If, when defending your support for Donald Trump, and your response is,
"But but but... HILLARY!!!", then you lost the argument before you even began.
As I said earlier, I don't see the need for the programs because I feel that the threat of terrorism is vastly overblown. But I don't get to approve of someone outing a secret just because it advances my political views.
I'd think that the phrase "weak willed American People" would refer to Americans who gave the government carte blanche to prosecute the war on terror. IMO it's a better phrase than saying "the majority of the American people" which was true in 2002, 2004, 2006, and marginally so in 2008; but no longer true today. That said, the real benefit of anonymous posting is that your words have to stand on their own. Because anyone can claim to be anything, claims mean next to nothing. You aren't allowed the false sense of security you get from reputation or degrees. I could say I'm from anywhere I wanted, but it doesn't change what I say or how I say it. And considering the question kind of feels like a pejorative, I'll politely decline to answer.
Last edited by Mithros; 06-10-13 at 11:23 AM.
Legally speaking, he isn't entitled to any whistleblower protections. He did not report any activity that has been declared illegal, and he didn't go up the chain of command. He is almost certainly going to be arrested, deported and tried for espionage.
Ethically, he may have a case. Legally, he's screwed.
Apparently, Snowden, the NSA and all the other people involved in this did get to pick and choose so this comment is erroneous.We don't get to pick and choose what's secret and what's not.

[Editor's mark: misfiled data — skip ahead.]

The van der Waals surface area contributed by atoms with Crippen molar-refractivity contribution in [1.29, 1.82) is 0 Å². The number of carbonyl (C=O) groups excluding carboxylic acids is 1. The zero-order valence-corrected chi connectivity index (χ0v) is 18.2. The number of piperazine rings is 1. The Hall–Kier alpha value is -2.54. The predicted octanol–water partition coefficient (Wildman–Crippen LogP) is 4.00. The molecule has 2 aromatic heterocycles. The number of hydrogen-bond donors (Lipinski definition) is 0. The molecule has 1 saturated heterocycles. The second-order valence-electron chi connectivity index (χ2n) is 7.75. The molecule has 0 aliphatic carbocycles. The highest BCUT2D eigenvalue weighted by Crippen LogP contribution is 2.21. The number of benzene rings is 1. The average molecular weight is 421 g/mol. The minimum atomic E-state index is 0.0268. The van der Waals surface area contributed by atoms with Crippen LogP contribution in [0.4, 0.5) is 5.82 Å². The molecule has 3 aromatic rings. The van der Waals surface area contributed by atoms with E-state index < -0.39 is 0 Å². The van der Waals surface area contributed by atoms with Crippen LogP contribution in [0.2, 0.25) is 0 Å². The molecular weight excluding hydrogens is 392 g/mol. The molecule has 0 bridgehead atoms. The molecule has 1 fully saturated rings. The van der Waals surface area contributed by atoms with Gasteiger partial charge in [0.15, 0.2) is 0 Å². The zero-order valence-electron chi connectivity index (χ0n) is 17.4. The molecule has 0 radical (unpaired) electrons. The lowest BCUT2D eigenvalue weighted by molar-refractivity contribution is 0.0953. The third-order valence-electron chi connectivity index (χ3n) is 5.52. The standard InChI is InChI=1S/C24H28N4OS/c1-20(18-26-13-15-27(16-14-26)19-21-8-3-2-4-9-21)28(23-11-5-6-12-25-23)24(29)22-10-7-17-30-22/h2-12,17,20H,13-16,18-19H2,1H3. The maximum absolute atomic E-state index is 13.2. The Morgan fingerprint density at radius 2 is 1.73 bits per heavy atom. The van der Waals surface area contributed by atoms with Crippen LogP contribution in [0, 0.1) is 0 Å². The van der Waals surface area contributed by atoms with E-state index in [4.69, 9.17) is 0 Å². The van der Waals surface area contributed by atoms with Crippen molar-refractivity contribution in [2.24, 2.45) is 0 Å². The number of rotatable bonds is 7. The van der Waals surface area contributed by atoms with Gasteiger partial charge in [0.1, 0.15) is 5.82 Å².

Who is approving of someone outing a secret just because it advances their political views? You are the first person I've seen say such a thing.As I said earlier, I don't see the need for the programs because I feel that the threat of terrorism is vastly overblown. But I don't get to approve of someone outing a secret just because it advances my political views.
So again, blame everybody but the actual people who implemented the programs. How logical.I'd think that the phrase "weak willed American People" would refer to Americans who gave the government carte blanche to prosecute the war on terror. IMO it's a better phrase than saying "the majority of the American people" which was true in 2002, 2004, 2006, and marginally so in 2008. That said, the real benefit of anonymous posting is that your words have to stand on their own. Because anyone can claim to be anything, claims mean next to nothing. You aren't allowed the false sense of security you get from reputation or degrees. I could say I'm from anywhere I wanted, but it doesn't change what I say or how I say it.
In other words, "No, I am not American." Funny that you consider the question pejorative after the derogatory manner in which you referred to some Americans. Double standards, I suppose.And considering the question kind of feels like a pejorative, I'll politely decline to answer.
"It ain't what they call you, it's what you answer to." - W. C. Fields
Mark this day PD....What you say here is spot on...The truth of the matter is that we have a history of sacrificing our liberties for supposed security, from everything including local government policy, to the Federal Government...There is a tipping point. For instance take a look at the TSA, and how we fly now....We allow them to x-ray, and photograph us nude, and submit to strip searches based on random, PC criteria....just to take public transportation like air travel. Now although it is a necessary evil today, some level of personal liberty for the greater safety of the public at large will no doubt always be sacrificed, but you are correct in asking the question as to how much.
Americans are so enamored of equality that they would rather be equal in slavery than unequal in freedom.
Alexis de Tocqueville
if not the leaker/whistleblower, who?